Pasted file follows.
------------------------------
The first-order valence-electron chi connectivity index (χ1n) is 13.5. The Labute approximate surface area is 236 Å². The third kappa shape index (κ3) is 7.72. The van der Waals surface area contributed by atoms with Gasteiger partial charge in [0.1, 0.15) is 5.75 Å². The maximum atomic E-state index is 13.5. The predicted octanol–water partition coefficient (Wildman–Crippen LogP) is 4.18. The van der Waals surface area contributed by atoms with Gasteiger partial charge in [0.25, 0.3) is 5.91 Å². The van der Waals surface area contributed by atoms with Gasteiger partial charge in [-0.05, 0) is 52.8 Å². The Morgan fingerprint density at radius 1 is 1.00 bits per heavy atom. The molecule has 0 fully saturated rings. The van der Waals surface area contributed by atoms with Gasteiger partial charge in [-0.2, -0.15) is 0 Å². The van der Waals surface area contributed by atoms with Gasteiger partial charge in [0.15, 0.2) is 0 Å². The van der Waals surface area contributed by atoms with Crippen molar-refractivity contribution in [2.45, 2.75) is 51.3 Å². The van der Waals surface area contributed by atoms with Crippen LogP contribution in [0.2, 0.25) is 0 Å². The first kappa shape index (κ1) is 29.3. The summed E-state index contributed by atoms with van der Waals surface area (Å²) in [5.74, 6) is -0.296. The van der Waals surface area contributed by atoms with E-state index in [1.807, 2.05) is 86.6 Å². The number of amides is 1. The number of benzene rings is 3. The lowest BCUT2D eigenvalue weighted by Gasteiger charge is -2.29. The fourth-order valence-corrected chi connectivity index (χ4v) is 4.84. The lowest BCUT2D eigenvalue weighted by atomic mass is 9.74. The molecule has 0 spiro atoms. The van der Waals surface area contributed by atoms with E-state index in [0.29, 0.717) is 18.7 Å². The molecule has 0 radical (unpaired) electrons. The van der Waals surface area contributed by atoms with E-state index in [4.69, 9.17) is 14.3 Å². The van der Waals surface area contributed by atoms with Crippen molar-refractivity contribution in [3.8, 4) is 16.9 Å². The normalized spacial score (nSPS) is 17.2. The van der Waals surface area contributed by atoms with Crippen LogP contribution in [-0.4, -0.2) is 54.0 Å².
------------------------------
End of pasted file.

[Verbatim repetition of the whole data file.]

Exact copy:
The first-order valence-electron chi connectivity index (χ1n) is 13.5. The Labute approximate surface area is 236 Å². The third kappa shape index (κ3) is 7.72. The van der Waals surface area contributed by atoms with Gasteiger partial charge in [0.1, 0.15) is 5.75 Å². The maximum atomic E-state index is 13.5. The predicted octanol–water partition coefficient (Wildman–Crippen LogP) is 4.18. The van der Waals surface area contributed by atoms with Gasteiger partial charge in [0.25, 0.3) is 5.91 Å². The van der Waals surface area contributed by atoms with Gasteiger partial charge in [-0.05, 0) is 52.8 Å². The Morgan fingerprint density at radius 1 is 1.00 bits per heavy atom. The molecule has 0 fully saturated rings. The van der Waals surface area contributed by atoms with Gasteiger partial charge in [-0.2, -0.15) is 0 Å². The van der Waals surface area contributed by atoms with Gasteiger partial charge in [0.15, 0.2) is 0 Å². The van der Waals surface area contributed by atoms with Crippen molar-refractivity contribution in [2.45, 2.75) is 51.3 Å². The van der Waals surface area contributed by atoms with Crippen LogP contribution in [0.2, 0.25) is 0 Å². The first kappa shape index (κ1) is 29.3. The summed E-state index contributed by atoms with van der Waals surface area (Å²) in [5.74, 6) is -0.296. The van der Waals surface area contributed by atoms with E-state index in [1.807, 2.05) is 86.6 Å². The number of amides is 1. The number of benzene rings is 3. The lowest BCUT2D eigenvalue weighted by Gasteiger charge is -2.29. The fourth-order valence-corrected chi connectivity index (χ4v) is 4.84. The lowest BCUT2D eigenvalue weighted by atomic mass is 9.74. The molecule has 0 spiro atoms. The van der Waals surface area contributed by atoms with E-state index in [0.29, 0.717) is 18.7 Å². The molecule has 0 radical (unpaired) electrons. The van der Waals surface area contributed by atoms with E-state index in [4.69, 9.17) is 14.3 Å². The van der Waals surface area contributed by atoms with Crippen molar-refractivity contribution in [3.8, 4) is 16.9 Å². The normalized spacial score (nSPS) is 17.2. The van der Waals surface area contributed by atoms with Crippen LogP contribution in [-0.4, -0.2) is 54.0 Å².